Sunday, October 23, 2011

Handbags: Then and Now


From ancient beaded bags to the haute couture handbags of today, personal carryalls have been both the containers of secrets (rule to live by: never go in a woman’s purse) and the mark of power, status, and wealth.

Pouches and bags have been used since humans have needed to carry precious items. And surprisingly, “handbags” of ancient times were for men. Ancient Egyptian hieroglyphs show men wearing purses around their waists.

14th and 15th century handbags, utilized by both men and women, were also worn around their waists. The drawstring type purse would hang from the waist of the wearer and would vary according to fashion and status. Perhaps this is when the handbag hang-up, for women, began. Women of the day preferred a decorative style known as hamondeys.

16th and 17th century handbags brought big time change. As women’s clothing style changed, the small medieval waist purses gave way to swete bagges, which were worn inside their undergarments.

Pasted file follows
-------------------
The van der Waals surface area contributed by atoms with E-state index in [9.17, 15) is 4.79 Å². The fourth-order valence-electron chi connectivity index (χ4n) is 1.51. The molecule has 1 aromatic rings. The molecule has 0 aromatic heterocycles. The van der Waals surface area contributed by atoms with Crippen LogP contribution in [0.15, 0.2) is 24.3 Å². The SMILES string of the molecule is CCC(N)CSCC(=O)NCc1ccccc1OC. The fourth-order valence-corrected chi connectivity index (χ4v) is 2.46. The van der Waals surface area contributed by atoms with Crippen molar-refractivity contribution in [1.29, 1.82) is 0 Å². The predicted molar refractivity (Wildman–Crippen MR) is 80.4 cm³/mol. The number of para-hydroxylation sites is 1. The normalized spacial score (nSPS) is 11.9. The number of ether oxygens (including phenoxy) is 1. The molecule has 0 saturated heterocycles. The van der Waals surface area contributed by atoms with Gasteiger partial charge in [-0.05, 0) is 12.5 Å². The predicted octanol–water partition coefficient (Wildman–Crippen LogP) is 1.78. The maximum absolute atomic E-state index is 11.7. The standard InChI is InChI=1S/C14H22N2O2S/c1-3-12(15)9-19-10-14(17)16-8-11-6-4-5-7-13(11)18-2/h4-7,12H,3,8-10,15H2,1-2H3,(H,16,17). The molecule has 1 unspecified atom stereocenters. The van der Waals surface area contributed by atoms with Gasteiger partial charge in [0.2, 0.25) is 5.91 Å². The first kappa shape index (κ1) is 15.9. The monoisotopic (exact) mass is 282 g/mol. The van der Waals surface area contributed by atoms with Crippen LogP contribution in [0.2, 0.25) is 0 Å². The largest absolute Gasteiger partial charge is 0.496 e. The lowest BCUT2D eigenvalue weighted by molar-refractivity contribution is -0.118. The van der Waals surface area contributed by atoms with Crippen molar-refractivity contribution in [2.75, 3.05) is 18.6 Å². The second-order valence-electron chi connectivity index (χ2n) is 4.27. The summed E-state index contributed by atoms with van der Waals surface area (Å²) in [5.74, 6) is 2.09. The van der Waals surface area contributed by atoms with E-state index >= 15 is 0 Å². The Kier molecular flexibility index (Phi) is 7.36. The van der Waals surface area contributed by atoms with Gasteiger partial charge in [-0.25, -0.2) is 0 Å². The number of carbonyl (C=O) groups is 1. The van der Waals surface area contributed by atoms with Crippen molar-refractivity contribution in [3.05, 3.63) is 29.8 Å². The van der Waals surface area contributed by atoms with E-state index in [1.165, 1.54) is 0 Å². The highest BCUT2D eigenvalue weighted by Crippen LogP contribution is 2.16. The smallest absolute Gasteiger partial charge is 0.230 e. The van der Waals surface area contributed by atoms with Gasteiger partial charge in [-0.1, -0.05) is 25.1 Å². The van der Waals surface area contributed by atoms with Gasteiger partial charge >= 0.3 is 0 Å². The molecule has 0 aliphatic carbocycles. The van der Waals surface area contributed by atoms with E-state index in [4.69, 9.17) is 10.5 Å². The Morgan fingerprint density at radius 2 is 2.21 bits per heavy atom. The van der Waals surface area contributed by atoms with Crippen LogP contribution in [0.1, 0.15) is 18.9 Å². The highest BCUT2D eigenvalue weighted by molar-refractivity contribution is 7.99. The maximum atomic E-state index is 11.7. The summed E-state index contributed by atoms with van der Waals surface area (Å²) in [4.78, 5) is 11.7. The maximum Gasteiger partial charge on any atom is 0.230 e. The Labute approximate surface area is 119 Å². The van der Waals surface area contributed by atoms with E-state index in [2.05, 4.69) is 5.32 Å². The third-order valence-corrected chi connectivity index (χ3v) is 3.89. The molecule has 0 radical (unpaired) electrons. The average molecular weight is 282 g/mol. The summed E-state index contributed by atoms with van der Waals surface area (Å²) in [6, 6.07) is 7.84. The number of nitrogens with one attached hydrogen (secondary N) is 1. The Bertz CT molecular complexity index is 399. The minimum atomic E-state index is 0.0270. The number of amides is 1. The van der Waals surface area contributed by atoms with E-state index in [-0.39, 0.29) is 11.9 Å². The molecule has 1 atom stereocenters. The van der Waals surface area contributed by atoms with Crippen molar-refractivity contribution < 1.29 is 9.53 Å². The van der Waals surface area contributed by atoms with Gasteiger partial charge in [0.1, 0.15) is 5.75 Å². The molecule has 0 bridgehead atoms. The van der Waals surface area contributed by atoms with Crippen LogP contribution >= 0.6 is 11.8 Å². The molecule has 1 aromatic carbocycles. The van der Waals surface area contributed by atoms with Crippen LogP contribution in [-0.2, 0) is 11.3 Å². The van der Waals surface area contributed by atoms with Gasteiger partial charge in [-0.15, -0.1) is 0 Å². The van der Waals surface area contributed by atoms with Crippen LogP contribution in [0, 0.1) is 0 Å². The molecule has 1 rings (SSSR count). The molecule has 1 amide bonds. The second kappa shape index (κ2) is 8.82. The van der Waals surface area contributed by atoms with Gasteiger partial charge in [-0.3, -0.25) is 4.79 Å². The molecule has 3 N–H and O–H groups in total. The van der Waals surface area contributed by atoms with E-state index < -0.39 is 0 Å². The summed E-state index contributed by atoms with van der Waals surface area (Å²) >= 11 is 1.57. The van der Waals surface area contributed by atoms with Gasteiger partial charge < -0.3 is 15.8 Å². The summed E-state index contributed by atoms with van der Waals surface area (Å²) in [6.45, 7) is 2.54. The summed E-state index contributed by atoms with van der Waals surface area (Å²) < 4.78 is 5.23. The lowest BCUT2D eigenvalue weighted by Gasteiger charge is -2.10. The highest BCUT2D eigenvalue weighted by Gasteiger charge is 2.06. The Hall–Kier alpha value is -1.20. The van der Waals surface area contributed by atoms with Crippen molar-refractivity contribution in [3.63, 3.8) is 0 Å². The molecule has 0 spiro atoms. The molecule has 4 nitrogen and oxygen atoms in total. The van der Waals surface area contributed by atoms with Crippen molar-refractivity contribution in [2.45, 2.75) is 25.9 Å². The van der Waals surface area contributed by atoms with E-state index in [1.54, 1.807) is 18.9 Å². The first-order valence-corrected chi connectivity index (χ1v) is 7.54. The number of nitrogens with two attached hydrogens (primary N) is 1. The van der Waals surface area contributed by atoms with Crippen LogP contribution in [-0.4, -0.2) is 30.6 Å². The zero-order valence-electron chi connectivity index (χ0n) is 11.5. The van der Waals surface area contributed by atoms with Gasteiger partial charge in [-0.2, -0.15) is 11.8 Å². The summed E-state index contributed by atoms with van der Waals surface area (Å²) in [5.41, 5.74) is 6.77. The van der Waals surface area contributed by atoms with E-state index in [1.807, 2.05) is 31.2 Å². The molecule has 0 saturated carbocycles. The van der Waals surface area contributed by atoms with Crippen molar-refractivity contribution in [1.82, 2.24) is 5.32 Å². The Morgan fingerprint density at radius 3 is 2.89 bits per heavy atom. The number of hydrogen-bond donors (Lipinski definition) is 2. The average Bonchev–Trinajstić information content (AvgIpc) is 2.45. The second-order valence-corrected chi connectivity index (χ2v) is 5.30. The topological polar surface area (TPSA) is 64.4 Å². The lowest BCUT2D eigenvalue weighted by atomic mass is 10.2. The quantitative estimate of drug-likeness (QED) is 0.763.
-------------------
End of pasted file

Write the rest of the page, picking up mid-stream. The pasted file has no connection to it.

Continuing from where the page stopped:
Toward the end of the 17th century, purses became increasingly sophisticated, moving away from a simple drawstring design to various shapes and materials. So, handbags came back out and into the form of reticules or indispensables. (And the beginning of my gender’s insane dependency upon our handbags.)

That transition from 17th to 18th century and a woman’s dependency upon her purse spawned the rise of the handbag. 19th century handbags brought the whole, “match your handbag with outfit,” deal. During the Victorian era would create handbags to coordinate with the rest of their outfits and women placed massive efforts embroidering their handbags to show off their “domestic” skills to potential husbands. (Barf)

By the time we get to the 20th century the stage was set for Hermes and Louis Vuitton, which are to this day amongst the top coveted handbags of women. Unless you’re this writer … who prefers the elegance of Furla.



No comments:

Post a Comment

Share Your Thoughts!

window.setTimeout(function() { document.body.className = document.body.className.replace('loading', ''); }, 10);